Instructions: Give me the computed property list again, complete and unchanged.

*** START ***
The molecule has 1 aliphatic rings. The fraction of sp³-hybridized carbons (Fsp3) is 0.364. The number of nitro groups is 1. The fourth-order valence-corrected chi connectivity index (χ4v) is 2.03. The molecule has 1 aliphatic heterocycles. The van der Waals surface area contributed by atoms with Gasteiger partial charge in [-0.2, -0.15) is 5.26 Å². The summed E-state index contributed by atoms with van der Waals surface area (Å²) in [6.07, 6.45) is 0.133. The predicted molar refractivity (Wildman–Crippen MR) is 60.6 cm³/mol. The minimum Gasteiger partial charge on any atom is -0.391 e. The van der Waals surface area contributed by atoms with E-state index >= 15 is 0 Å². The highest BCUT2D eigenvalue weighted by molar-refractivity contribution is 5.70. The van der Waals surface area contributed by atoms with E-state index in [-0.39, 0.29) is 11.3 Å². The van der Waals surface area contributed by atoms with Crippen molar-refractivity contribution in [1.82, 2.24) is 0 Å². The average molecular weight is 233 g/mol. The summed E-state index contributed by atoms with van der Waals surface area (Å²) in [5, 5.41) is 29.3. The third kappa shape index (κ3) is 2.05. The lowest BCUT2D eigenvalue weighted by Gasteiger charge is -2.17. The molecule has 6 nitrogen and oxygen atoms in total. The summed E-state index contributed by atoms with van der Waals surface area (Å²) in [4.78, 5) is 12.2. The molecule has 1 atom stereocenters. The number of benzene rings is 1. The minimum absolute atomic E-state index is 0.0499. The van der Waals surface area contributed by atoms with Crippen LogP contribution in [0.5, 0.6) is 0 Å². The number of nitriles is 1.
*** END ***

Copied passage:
The molecule has 1 aliphatic rings. The fraction of sp³-hybridized carbons (Fsp3) is 0.364. The number of nitro groups is 1. The fourth-order valence-corrected chi connectivity index (χ4v) is 2.03. The molecule has 1 aliphatic heterocycles. The van der Waals surface area contributed by atoms with Gasteiger partial charge in [-0.2, -0.15) is 5.26 Å². The summed E-state index contributed by atoms with van der Waals surface area (Å²) in [6.07, 6.45) is 0.133. The predicted molar refractivity (Wildman–Crippen MR) is 60.6 cm³/mol. The minimum Gasteiger partial charge on any atom is -0.391 e. The van der Waals surface area contributed by atoms with E-state index >= 15 is 0 Å². The highest BCUT2D eigenvalue weighted by molar-refractivity contribution is 5.70. The van der Waals surface area contributed by atoms with E-state index in [-0.39, 0.29) is 11.3 Å². The van der Waals surface area contributed by atoms with Crippen molar-refractivity contribution in [1.82, 2.24) is 0 Å². The average molecular weight is 233 g/mol. The summed E-state index contributed by atoms with van der Waals surface area (Å²) in [5, 5.41) is 29.3. The third kappa shape index (κ3) is 2.05. The lowest BCUT2D eigenvalue weighted by Gasteiger charge is -2.17. The molecule has 6 nitrogen and oxygen atoms in total. The summed E-state index contributed by atoms with van der Waals surface area (Å²) in [4.78, 5) is 12.2. The molecule has 1 atom stereocenters. The number of benzene rings is 1. The minimum absolute atomic E-state index is 0.0499. The van der Waals surface area contributed by atoms with Crippen LogP contribution in [0.5, 0.6) is 0 Å². The number of nitriles is 1.